How do we treat everyone, including the emperor? We treat them with honor, or we love our neighbors. How do we treat our own community? We love them as family. How do we treat God? We fear God, that is, we approach God in reverent awe, entrusting ourselves to God’s way of life. In other words, we love God. This is the way of wisdom since to fear God is the first step on the path of life (Proverbs 1:7; 9:10; Job 28:28; Ecclesiastes 12:13).
I find it rather distressing (saddened rather than distraught) that Christians in the United States live in such fear of the future, specifically the loss of a “Christian nation.” This fear generates anger, suspicion, hateful rhetoric, and despair. It is misplaced “fear,” and reflects misplaced allegiance (or authentic fear, the worship of God).
1 Peter called its first readers to live in hope, gentleness, love, and reverent awe among the nations. Without doubt, the imperial Roman culture was saturated with non-Christian values, commitments, and practices. These shaped every aspect of that culture–education, entertainment, and civic religion. Their children, nor anyone else, could escape that cultural reality and influence, and they won’t escape in our present culture. Yet, Peter–though realistic about the harsh criticism and hostility of that culture–calls believers to a way of life that is saturated with goodness and hope.
I suspect that the loss of the “Christian nation” within the United States of America (which was never “Christian,” since the church is God’s holy nation as a people rebirthed into Israel) has shocked some, generated fear among many, and led to despair for most.
We now live in a post-Christian culture, and this is an opportunity for believers to live authentically in the present as a people who bear witness to the future that God wants to bring into the present; that is, to bring heaven to earth. We find ourselves in an analogous situation as the original audience of 1 Peter, which Peter characterized as a fiery trial that will refine the people of God for the sake of authentic witness.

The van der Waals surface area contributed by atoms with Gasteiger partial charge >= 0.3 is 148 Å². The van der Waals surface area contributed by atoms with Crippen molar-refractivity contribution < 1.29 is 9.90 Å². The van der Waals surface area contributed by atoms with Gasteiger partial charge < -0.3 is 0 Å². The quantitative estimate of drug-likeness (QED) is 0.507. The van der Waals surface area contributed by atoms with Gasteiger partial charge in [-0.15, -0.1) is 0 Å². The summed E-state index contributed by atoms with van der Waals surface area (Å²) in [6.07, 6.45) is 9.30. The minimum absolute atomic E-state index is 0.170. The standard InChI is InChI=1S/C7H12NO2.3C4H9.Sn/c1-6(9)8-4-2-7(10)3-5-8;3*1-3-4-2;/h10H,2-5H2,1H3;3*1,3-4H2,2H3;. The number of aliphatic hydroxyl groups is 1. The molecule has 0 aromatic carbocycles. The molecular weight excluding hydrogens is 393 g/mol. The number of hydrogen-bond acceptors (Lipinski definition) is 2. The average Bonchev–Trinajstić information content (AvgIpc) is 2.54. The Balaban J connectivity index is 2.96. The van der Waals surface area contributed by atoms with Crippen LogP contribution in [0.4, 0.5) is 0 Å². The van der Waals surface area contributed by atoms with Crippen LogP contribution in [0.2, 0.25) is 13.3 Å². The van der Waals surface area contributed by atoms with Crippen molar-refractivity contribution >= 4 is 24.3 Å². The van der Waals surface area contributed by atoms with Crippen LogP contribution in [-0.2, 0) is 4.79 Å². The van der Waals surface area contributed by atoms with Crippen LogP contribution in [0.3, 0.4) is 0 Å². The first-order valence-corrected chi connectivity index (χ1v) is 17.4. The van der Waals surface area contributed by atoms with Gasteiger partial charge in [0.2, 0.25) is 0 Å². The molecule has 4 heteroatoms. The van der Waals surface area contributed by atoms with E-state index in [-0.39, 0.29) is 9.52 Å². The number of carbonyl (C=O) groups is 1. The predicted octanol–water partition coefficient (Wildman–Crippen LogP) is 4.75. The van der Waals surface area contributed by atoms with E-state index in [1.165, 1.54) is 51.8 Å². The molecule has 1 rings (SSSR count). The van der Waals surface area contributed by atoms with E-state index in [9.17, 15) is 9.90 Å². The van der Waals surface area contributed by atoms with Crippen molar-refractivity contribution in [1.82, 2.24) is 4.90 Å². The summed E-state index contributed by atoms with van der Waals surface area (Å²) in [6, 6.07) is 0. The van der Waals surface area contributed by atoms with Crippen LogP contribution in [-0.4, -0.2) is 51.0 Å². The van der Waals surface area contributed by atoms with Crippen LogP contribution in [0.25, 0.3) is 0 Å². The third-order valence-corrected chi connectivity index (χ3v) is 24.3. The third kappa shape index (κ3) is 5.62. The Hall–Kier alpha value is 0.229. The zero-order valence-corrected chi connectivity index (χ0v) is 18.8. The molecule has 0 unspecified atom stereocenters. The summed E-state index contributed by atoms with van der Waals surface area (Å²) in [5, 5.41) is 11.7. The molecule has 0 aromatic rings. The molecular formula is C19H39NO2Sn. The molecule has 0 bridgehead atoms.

In some ways, we ought to welcome this. Christianity is exploding in China, and declining in the US. Perhaps the clarity of the cultural shift may help us refocus our message on what God has done in Christ. Perhaps Christians in China can focus on cross and community because they are truly “aliens” without the temptation to embrace political agendas. Perhaps we might consider such a focus and leave the political agendas to others. This is not a plea for withdrawal or isolation from culture, but the sort of presence within culture that bears witness to cross and community–including peace and justice–rather than a search for power and control.
Fellow Christians–let us pursue peace with all people, live lives shaped by the cruciformed God (the God who went to the cross for the sake of others), and bear witness through our good works to the coming future that God yearns to share with the creation.
Let us love God and love our neighbors.
So, how do “aliens and exiles” live in an empire whose commitments and values are not their own?
We accept or submit to human governmental authority for the sake of God’s mission in the world. We submit by “doing good.”
We honor both slave and Emperor; we honor everyone. We treat everyone with respect and dignity, which belongs to their humanity.
We love the family into which God has birthed us through the resurrection of Jesus. We are siblings who love each other.
We fear God. We reverently trust God and follow the path of wisdom, which Jesus has paved for us.
So, how do “aliens and exiles” live in an empire whose commitments and values are not their own?
We might call it “peaceful resistance” or “subversive conformity.” But it is not so peaceful or conformist that Christian identity is lost, and it is sufficiently “resistant” and “subversive” that it does not escape suffering.
Peaceful resisters are still imprisoned, and subversive conformity is still “alien” to the culture.